Posts tagged guild hall

Robert Longo: Creating Art From Dust

By the turn of the 21st century, Robert Longo was, as he puts it, sitting at the top of the junk pile.

He had once been a leading protagonist in the “Pictures Generation.” Alongside fellow artists like Cindy Sherman, Richard Prince, Louise Lawler and David Salle, he became one of the most collected, exhibited and talked about visionaries of the early 1980s, rising to prominence during the golden age of contemporary art through his “Men in the Cities” series, which depicted suited, dancing silhouettes drawn in charcoal.

But he was punished for it — and cast aside.

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Alexis Rockman’s ‘Shipwrecks’ Reaches New Depths

When Alexis Rockman considers the world’s waterways, he sees them as a network — a transport system that has carried all facets of human history.

From language, culture, art, food, architecture and religion to the more nefarious — such as disease, warfare and pollution — each can be traced back to historic ships.

And, in some cases, notorious shipwrecks.

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The Horizon Is Not A Straight Line: Artist Karin Waisman Finds New Meaning

When Karin Waisman contemplated the sentence, “The horizon is not a straight line,” two years ago, it held different meaning.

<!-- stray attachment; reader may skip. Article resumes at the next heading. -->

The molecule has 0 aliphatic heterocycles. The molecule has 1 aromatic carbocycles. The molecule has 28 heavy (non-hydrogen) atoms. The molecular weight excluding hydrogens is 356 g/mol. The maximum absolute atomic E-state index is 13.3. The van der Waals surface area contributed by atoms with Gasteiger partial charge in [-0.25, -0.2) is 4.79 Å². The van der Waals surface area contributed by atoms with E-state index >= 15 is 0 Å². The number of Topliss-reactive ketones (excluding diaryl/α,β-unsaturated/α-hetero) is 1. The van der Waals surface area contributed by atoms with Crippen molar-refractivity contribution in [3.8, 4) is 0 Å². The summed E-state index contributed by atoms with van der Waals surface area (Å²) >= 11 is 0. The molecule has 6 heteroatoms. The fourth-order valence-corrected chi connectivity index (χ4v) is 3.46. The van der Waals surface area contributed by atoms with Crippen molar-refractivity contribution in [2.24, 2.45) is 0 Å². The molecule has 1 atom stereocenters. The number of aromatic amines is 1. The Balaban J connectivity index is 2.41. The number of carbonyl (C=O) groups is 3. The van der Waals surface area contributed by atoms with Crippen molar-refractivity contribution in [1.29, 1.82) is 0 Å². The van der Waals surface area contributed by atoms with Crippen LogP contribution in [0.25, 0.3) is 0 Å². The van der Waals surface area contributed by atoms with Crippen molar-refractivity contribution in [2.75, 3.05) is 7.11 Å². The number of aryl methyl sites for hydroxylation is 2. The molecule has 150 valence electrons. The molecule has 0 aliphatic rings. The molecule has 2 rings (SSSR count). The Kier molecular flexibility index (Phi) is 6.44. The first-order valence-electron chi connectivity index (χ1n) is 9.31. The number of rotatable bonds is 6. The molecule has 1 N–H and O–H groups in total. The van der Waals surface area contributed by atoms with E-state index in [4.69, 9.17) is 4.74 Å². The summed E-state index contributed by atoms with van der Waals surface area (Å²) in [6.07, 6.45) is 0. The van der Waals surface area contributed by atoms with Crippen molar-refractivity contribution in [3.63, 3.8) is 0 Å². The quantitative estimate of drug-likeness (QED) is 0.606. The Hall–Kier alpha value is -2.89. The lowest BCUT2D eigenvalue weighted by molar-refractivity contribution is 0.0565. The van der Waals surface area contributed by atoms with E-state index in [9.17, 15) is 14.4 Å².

It referred to an open-ended future, an uncertain life full of twists and turns. In her own, that has included earning her architecture degree in her native Argentina and, in an effort to follow her passion, moving to the United States to study art at Cornell University — intending only to stay in New York for a few years.

That was almost three decades ago.

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Remembering Joe Pintauro, a Beloved Sag Harbor Playwright

“I hate to say it, but this cluster of people, it’s sort of the end of an era. These people that are between 85 and 95, there aren’t that many of them, when you think about it. There will be more to follow — more talented and creative people — but this was a group of really formidable artists. And extraordinarily influential. And Joe was one of them.”

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Bill King, 90, Remembered For Sharp Wit And Soaring Art

Scott Chaskey and his daughter, Rowenna, stood at the entrance of a rather unremarkable shed in the Northwest Woods last week, with dozens of soaring metal sculptures with long, slender legs peeking out.

They were artist Bill King as Mozart, Bill King as John Faddis, Bill King as Mary Magdalene. They were Bill King singing, dancing and holding hands with children. They were Bill King in the furthest stretches of his imagination — a magical place, his family and friends attest, filled with generosity, wit and the driest sense of humor, if it could even be typified as that.

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